Monday, March 04, 2019

Book Review:: Fearless in 21 Days by Sarah E. Ball

This book has been on my “to read” list since it was released, so I was glad for the opportunity to review it through NetGalley.  It was the title that intrigued me before ever learning the details of what the book was about. 

It is so refreshing to see more articles and books written on anxiety and depression from a Christian point of view.  Even in the church community, there is such a stigma to these mental illnesses, which becomes a secret and a hidden shame, creating a protective barrier, separating even trusted friends and family. 

Sarah is very transparent in this book about her battle with severe anxiety and the medical, physical and spiritual ways in which she has overcome the worst of it.  There is no sugar-coating in her unfolding of how her anxiety issues morphed into poor health, panic attacks, and the fear that she was literally going crazy. 

The book is set up in 21 chapters, one chapter each day for 21 days.  Each day/chapter she approaches all the aspects of anxiety – what it is, why it happens, and how to face it, along with learning how to find rest, joy and discipline in the journey toward health.  She does encourage the reader to seek medical help and professional counseling. 

While reading this book, it’s evident that the author “gets you” and is all about assisting the reader through the same exhausting journey that she has walked through with victory.  Written from the Christian point of view, it gives the reader even more hope of healing as each of the author’s successes are referenced back to what she learned in Scripture along the way. 

Especially helpful is a chapter that is written directly to a friend or family member who is walking through this storm with the one suffering from the illness of anxiety or depression.  A sufferer cannot explain what they are going through, and as with depression, may often not even realize that they are having an episode of illness.  This chapter gives good reference on what to look for, what steps to take and especially, what not to do or say.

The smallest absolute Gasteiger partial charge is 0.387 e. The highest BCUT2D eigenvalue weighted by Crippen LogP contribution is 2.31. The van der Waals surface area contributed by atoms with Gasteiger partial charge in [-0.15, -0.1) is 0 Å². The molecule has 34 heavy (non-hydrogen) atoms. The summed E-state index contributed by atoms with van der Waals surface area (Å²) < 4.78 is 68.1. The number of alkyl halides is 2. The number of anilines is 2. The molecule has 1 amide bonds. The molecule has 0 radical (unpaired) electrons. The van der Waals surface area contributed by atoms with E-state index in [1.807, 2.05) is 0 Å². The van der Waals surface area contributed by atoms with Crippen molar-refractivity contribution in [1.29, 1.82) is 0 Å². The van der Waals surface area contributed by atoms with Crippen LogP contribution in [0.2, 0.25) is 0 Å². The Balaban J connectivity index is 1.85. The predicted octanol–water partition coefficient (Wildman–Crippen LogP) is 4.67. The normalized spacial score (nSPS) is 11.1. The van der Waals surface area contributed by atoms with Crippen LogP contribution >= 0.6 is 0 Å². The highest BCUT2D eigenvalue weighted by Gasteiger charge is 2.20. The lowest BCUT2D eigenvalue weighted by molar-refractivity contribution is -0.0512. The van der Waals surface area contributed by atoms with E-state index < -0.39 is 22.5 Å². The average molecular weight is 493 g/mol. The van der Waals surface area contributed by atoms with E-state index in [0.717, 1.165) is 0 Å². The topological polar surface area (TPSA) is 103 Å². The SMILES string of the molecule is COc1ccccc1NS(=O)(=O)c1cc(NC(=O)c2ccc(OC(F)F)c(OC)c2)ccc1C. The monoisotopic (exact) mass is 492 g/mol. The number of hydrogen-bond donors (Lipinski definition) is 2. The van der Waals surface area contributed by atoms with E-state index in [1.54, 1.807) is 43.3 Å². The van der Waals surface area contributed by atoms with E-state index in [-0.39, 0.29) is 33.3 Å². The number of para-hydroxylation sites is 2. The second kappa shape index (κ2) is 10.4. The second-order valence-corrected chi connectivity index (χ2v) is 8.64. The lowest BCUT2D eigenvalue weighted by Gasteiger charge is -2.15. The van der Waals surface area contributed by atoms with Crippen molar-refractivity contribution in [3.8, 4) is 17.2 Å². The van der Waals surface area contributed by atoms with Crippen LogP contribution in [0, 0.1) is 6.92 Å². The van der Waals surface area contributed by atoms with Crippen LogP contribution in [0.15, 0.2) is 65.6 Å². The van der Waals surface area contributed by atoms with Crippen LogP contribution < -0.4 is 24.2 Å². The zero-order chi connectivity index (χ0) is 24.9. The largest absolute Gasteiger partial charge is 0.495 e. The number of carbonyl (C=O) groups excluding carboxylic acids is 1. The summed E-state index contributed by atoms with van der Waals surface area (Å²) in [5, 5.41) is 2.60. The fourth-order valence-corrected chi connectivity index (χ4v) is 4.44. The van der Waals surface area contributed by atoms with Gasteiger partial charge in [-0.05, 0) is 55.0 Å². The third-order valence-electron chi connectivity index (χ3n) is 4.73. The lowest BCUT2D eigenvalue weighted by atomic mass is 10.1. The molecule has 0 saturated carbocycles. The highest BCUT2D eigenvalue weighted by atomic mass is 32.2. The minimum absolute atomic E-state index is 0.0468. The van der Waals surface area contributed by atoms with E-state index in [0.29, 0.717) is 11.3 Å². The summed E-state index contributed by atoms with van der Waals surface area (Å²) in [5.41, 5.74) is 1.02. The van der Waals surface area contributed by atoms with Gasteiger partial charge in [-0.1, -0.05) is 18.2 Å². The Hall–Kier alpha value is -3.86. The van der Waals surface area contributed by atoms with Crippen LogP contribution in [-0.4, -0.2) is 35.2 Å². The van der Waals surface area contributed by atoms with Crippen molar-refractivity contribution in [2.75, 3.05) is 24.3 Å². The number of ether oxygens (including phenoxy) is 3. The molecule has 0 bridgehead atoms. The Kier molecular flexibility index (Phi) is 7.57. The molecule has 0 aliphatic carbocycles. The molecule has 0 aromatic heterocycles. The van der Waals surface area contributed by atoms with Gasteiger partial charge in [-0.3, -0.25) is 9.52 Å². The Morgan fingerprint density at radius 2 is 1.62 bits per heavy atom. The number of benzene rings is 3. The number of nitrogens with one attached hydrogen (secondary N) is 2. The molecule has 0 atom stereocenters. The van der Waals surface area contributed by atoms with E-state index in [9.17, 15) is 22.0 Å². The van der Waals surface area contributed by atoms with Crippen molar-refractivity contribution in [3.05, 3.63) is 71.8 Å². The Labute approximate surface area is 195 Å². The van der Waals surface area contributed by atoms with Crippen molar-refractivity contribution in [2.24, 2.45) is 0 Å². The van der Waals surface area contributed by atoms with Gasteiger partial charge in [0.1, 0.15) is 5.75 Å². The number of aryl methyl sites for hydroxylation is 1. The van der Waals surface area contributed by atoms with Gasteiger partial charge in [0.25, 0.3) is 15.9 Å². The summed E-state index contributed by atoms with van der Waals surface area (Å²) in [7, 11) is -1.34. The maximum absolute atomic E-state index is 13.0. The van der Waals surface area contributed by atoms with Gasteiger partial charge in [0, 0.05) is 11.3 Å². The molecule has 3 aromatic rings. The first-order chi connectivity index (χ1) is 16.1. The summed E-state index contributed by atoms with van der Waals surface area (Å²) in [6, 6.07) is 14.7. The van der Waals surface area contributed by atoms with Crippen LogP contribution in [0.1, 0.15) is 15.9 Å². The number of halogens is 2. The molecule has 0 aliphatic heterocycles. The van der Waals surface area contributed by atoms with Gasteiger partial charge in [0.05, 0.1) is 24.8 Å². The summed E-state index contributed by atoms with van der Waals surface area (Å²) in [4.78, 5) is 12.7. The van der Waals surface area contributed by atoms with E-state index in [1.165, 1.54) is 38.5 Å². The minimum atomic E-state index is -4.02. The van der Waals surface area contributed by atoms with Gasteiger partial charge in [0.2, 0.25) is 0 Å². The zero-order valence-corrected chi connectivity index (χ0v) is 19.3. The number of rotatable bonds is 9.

While my issues don’t include such severe anxiety, this book is still beneficial to those who also may be struggling with depression or other areas of mental bondage. 

Book Review: The White City by Grace Hitchcock

As a true crime fan, I gladly offered to read and to give an honest review when NetGalley offered this title.   

“The White City” is promoted as the first of a “new series of Historical Stories of Romance and American Crime,” and this particular joined the villain H.H. Holmes, (who built the murder castle during  Chicago’s World Exhibition of 1893) along with an inspirational romance.  I was certainly curious to see how the author would combine these two into a captivating tale.

The main character, Winnifred, involves herself in an investigation that eventually leads her to interact with H.H. Holmes.  Her father allows her to be a sleuth on her own with the aid of one of his new detectives as a bodyguard, which of course is quite unrealistic, but the plot does put her into an alarming situation that fits within the history known of H.H. Holmes. In the meantime, two men vie for her attention, and she must choose one of the suitable beaus.  

In my opinion, this book isn’t so much an American Crime story as it is more in the “cozy mystery” genre. However, it does give the genre of inspirational romance a new twist to its predictable plots.  Also, the cover is somewhat misleading as it doesn’t translate that the reader will be reading anything that includes true crime.  To the author’s credit, she does give a history of H.H. Holmes and other details in the back of the book that was not included in the story.

In the end, if you enjoy uncomplicated, cozy mysteries and Christian romance, then this book will be a delightful and perfect weekend read.